Jewish World Review Jan. 19, 2011 14 Shevat, 5771
Is Loughner Nuts or Just Evil?
By Roger Simon
He is, according to the media, "an insane young man." And his "madness was shaped by a broader climate of paranoia."
"Get something straight," one media columnist wrote. "The lunatic in Tucson killed people because he was mentally ill." (And one would have to admit that anyone who covers the media for a living would know a thing or two about insanity.)
A newspaper that examined Loughner's webchat postings decided he was driven "by inner demons."
Time magazine began its story by saying: "Navigating the cluttered corridors of Jared Loughner's mind will take psychiatrists months or years. We will likely never know all the reasons he took a cab to that Safeway on Jan. 8, paid with a $20 bill, calmly got his change and then killed six people and wounded 14 others. ... Pinpointing the precise moment a mental illness takes root is guesswork at best."
Call me old-fashioned, but I come from the school of journalism that still requires phrases like he "allegedly" killed six people or he is a murder "suspect" (and the number of wounded is now recognized as 13). It's not that I personally doubt Loughner's guilt, it's just that I don't think newsmagazines should have the power to convict people.)
In any case, the Loughner is a loon. Bonkers. Nutso. Three fries short of a Happy Meal. The media have so ruled.
Which leaves me with just one question: Whatever happened to evil?
Why have we rushed to the judgment of insanity? Legally, very few defendants are found guilty of insanity. I covered virtually every day of the John Wayne Gacy trial, a guy who raped and murdered 33 young men and boys and buried 26 of them in the crawlspace of his home.
Any guy who does that has to be crazy, right? He has to be possessed of "inner demons" that cause his "madness," right? Because no sane person could do such a terrible thing, right? Except a sane person can. A jury said so, and Gacy was executed by lethal injection on May 22, 1994. (I interviewed him by phone in prison before he was executed, and he seemed normal to the point of being boring.)
Jeffrey Dahmer not only killed 17 men and boys but ate a few of them. Tell me that guy wasn't nuts. Yet a jury rejected his insanity plea and a judge sent him to prison, where he was murdered by a fellow inmate.
John Hinckley is one of the few exceptions. He shot President Ronald Reagan, James Brady, Thomas Delahanty and Timothy McCarthy in front of hundreds of witnesses (and on TV) in order to impress actress Jodie Foster, and was found not guilty by reason of insanity. He still resides inside a mental institution, though he is allowed to leave to visit his mother on nine-day trips and has a driver's license.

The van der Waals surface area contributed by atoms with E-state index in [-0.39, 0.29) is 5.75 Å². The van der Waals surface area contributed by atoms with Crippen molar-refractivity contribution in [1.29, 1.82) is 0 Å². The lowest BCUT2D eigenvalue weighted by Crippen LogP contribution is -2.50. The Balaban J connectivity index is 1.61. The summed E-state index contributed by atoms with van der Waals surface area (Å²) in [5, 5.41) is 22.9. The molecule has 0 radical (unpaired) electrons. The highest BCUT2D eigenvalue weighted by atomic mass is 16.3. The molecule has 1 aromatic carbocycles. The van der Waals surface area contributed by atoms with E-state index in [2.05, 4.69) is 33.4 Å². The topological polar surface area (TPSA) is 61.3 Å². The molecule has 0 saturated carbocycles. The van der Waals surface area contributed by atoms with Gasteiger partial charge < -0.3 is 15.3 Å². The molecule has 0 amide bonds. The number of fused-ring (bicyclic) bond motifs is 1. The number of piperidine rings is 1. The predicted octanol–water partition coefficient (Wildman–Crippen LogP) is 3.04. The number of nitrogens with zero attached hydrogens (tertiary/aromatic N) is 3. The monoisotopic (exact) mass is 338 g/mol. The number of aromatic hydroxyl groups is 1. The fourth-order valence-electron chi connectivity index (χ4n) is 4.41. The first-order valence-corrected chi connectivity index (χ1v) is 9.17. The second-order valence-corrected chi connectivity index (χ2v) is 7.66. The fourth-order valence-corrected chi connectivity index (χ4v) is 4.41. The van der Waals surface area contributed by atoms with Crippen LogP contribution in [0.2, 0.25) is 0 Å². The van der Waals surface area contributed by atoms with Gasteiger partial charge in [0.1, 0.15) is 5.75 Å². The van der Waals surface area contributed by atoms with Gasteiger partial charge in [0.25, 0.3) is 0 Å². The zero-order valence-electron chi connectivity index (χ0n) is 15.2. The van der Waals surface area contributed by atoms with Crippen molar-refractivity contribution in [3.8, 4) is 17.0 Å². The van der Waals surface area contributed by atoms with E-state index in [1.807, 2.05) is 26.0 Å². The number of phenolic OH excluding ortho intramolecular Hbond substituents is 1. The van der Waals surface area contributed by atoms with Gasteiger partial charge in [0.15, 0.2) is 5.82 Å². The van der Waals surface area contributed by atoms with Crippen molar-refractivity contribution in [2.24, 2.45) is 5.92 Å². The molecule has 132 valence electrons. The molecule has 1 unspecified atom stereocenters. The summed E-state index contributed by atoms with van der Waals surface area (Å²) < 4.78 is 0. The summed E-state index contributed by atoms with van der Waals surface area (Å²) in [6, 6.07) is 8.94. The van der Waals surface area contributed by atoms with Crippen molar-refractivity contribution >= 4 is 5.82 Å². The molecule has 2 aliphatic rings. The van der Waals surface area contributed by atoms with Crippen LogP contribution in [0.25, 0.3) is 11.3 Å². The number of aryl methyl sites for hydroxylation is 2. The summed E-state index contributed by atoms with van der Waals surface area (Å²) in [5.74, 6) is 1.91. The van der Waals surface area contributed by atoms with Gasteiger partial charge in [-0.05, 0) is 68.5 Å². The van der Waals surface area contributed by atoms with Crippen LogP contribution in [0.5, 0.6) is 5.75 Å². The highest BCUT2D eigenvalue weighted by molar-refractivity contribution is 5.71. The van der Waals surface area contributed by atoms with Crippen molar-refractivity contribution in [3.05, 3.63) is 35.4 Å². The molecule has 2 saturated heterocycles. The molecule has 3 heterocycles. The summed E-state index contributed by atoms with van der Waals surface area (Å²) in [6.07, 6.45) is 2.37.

But that is all just legal mumbo jumbo. We know that anybody who guns down innocent people or sticks dead bodies under his house or eats them, for pity's sake, has got to be crazy.
And we believe that because we do not want to believe, as our ancestors believed, in evil. Evil is even more frightening than madness. Madness can be treated. All we need is early intervention and clinics and more resources devoted to the problem.
We hope. We live in an age in which virtually all our problems have been medicalized. Not that long ago, compulsive drinking, compulsive gambling and even compulsive eating were looked upon as human weaknesses. Now, we treat them as medical problems.
Evil has been medicalized into insanity. But only up to a certain point. There seems to be a correlation between the number of people you kill and whether you are called insane or evil.
Loughner allegedly kills six and is insane.
Hitler kills more than 6 million, and he is evil. The same is true for Stalin and Mao. We don't say they needed the intervention of community health clinics, we say they were the ultimate examples of evil on earth because they murdered tens of millions of people.
Is the difference just numbers, however? You kill a certain number of people, and you are nuts — but you cross the line and kill more, and you are evil? Is that how it really works?
Or, in our modern times, are we embarrassed by the term "evil"? To some, it seems too primitive or too religious, or both.
And we would much rather believe that all sick people can be cured by medical intervention.
Because that is a lot less scary than believing that evil walks among us.
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